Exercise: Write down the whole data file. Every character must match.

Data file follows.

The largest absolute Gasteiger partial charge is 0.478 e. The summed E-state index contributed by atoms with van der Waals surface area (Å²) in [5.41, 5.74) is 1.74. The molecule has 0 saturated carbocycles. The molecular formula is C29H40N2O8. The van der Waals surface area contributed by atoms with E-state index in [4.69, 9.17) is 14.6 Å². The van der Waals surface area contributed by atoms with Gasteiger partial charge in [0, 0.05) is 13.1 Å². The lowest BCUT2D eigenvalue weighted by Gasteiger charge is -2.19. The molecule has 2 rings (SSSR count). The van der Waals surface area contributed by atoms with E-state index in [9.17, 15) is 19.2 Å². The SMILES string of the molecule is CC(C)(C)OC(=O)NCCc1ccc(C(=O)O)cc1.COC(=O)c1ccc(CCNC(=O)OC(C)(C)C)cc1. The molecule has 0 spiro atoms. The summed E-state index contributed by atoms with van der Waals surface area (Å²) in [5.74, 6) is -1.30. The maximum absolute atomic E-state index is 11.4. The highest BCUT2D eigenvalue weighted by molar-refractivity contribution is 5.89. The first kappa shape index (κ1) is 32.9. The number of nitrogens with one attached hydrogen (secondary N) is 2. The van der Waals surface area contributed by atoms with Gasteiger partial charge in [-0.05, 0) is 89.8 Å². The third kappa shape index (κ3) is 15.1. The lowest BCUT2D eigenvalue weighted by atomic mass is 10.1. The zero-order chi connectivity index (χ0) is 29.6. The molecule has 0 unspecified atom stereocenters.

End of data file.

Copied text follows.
The largest absolute Gasteiger partial charge is 0.478 e. The summed E-state index contributed by atoms with van der Waals surface area (Å²) in [5.41, 5.74) is 1.74. The molecule has 0 saturated carbocycles. The molecular formula is C29H40N2O8. The van der Waals surface area contributed by atoms with E-state index in [4.69, 9.17) is 14.6 Å². The van der Waals surface area contributed by atoms with Gasteiger partial charge in [0, 0.05) is 13.1 Å². The lowest BCUT2D eigenvalue weighted by Gasteiger charge is -2.19. The molecule has 2 rings (SSSR count). The van der Waals surface area contributed by atoms with E-state index in [9.17, 15) is 19.2 Å². The SMILES string of the molecule is CC(C)(C)OC(=O)NCCc1ccc(C(=O)O)cc1.COC(=O)c1ccc(CCNC(=O)OC(C)(C)C)cc1. The molecule has 0 spiro atoms. The summed E-state index contributed by atoms with van der Waals surface area (Å²) in [5.74, 6) is -1.30. The maximum absolute atomic E-state index is 11.4. The highest BCUT2D eigenvalue weighted by molar-refractivity contribution is 5.89. The first kappa shape index (κ1) is 32.9. The number of nitrogens with one attached hydrogen (secondary N) is 2. The van der Waals surface area contributed by atoms with Gasteiger partial charge in [-0.05, 0) is 89.8 Å². The third kappa shape index (κ3) is 15.1. The lowest BCUT2D eigenvalue weighted by atomic mass is 10.1. The zero-order chi connectivity index (χ0) is 29.6. The molecule has 0 unspecified atom stereocenters.